You would hope that debates about medical treatment – and what children and young people can and cannot consent to – would be grounded in proper scientific evidence. But the incredibly fraught discussion about whether children with gender dysphoria can meaningfully consent to taking puberty-blocking drugs in order to stop the physical development associated with puberty has, instead, been dominated by campaigners with ideological skin in the game.

Puberty blockers have been licensed for use since the 1980s in order to delay the onset of precocious puberty in children, defined as girls showing signs of puberty before the age of eight, and boys before nine. But in the 1990s a group of Dutch clinicians started to use them to halt the onset of puberty in children experiencing gender dysphoria, who felt their actual sex did not match their feelings about which sex they belonged to. Puberty blockers are today used around the world for this purpose.

The controversy has arisen from the lack of evidence about the benefits of these drugs, concerns about potential long-term harms, and whether it’s possible to tell which children will experience persistent gender dysphoria throughout adolescence into adulthood, and which will find that such feelings resolve themselves naturally during puberty.

There are two schools of thought on how to support children with gender dysphoria. The first is advocated by campaigners who believe everyone has a gender identity – an inner feeling about whether they are a man or a woman that might not match the reality of that individual’s sex – and that someone’s self-declared gender identity should take precedence over their sex in law and society. They understand gender dysphoria in children as indicating a fixed trans identity that will last into adulthood and for the rest of their lives. This leads them to argue that when a child expresses a feeling of gender dysphoria, they must be affirmed as trans, and that any attempt to explore why they may be feeling distress or discomfort about their sex is harmful.

This “affirmative” model of healthcare has become dominant in recent years, including in the NHS. This thinking dictates that children with gender dysphoria should be treated as though they are the opposite sex (often referred to as social transition) and for some it may be appropriate to prescribe puberty blocking drugs to halt the signs of puberty and pave the way for cross-sex hormones after they turn sixteen.

The second “watchful waiting” approach is grounded in evidence that gender distress in young people is not a fixed trait but can be in flux until a person’s early 20s – and in many young people will naturally resolve itself through puberty without any intervention. An independent review for NHS England by the paediatrician Hilary Cass noted this, as well as the fact that an increasing incidence of gender dysphoria in children is associated with other things, such as: autism, children struggling to accept their own developing same-sex attraction, childhood trauma including sex abuse, and, particularly in girls, feeling uncomfortable about puberty.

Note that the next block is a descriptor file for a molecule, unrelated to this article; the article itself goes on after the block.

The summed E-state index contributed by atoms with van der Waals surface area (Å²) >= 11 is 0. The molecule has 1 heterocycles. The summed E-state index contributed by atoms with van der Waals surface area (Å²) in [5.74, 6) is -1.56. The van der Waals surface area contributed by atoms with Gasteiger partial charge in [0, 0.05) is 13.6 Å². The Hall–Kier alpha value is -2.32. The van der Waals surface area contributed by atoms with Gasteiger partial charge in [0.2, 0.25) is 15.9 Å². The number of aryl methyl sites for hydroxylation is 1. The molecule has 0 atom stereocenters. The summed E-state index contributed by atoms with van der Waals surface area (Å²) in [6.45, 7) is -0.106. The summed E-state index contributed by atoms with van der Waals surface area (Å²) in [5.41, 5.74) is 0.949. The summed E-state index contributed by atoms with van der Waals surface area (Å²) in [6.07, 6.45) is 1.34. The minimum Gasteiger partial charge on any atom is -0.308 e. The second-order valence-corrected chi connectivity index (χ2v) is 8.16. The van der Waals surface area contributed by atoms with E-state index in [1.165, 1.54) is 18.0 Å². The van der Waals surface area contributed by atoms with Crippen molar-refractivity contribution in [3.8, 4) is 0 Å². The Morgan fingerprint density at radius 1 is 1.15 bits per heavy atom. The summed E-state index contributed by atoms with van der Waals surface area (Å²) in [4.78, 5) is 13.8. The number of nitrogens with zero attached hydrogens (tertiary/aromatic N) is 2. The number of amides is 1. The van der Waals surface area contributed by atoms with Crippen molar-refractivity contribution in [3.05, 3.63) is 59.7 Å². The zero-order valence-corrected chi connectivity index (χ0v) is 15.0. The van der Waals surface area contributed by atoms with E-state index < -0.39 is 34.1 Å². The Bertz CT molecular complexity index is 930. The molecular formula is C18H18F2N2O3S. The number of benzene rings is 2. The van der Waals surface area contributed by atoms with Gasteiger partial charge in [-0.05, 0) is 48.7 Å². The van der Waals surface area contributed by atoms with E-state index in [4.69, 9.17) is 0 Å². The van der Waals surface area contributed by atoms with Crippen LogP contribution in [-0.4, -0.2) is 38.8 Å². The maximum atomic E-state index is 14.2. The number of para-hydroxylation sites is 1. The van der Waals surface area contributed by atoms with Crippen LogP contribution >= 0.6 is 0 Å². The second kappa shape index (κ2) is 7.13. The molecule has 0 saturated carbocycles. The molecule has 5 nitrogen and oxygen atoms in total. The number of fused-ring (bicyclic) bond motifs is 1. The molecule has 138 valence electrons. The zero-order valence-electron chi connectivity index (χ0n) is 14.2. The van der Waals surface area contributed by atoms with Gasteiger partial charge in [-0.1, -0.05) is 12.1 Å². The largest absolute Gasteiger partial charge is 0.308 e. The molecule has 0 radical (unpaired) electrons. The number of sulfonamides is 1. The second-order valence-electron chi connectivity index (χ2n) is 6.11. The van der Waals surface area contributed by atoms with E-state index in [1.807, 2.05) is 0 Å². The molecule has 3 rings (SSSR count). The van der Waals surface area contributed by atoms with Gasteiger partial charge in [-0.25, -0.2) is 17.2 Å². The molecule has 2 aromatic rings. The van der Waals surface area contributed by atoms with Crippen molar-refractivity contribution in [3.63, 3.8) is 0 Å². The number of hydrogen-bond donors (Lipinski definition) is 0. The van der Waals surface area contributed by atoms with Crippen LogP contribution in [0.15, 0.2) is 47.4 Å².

This area of children’s healthcare has been shaped by a polarised, adult debate about identity

In her interim report, Cass was clear that social transition is not a neutral intervention: it is likely to have a long-term impact on psychological functioning, but we lack evidence on potential benefits and harms. There is no strong evidence that puberty blockers have positive impacts for mental health – in fact, there are concerns that by halting natural pubertal development, they bake in gender distress that could have otherwise been transient. And there are potential long-term impacts for children’s brain and bone development. In short, we simply do not know because there have not been clinical trials. Moreover, puberty blockers can make adult sex-change surgery (a procedure that already has serious complications and poor outcomes), even more difficult.

Taking all this into account, “watchful waiting” advocates for allowing children to experiment with their identity, with neither celebration nor negative reaction from adults. This is the approach the NHS has shifted to in the wake of the Cass review; NHS guidance now says social transition should only be done to alleviate clinically significant distress or impairment in social functioning.

And – critically – the NHS now recognises that children cannot consent to taking drugs that are the entry point of a medical pathway that can result in loss of fertility and sexual function and that has unknown and significant consequences for long-term health. In the wake of Cass’s interim report, children and young people in England will only be able to be prescribed puberty blockers as part of a clinical trial that will seek to measure their long-term impacts, positive and negative. Other countries have also shifted away from the use of puberty blockers in children with gender dysphoria, given the lack of evidence and potential for harm.

It is astonishing the extent to which this area of children’s healthcare has been shaped not by the highest standards of science, but by a polarised and adult debate about identity. While the NHS’s recent shift is welcome, it comes after many children have been put on a treatment pathway which may have caused some of them significant harm. There are many clinicians and teachers who still cling to the belief that the “affirmative model” is the correct one, despite the fact there is no clear evidence, as yet, that it is in participants’ best interests. It’s a sobering reminder of how quickly faddish but potentially damaging ideas can come to be embraced without any grounding in evidence or science.

Sonia Sodha is chief leader writer at the Observer and a Guardian/Observer columnist

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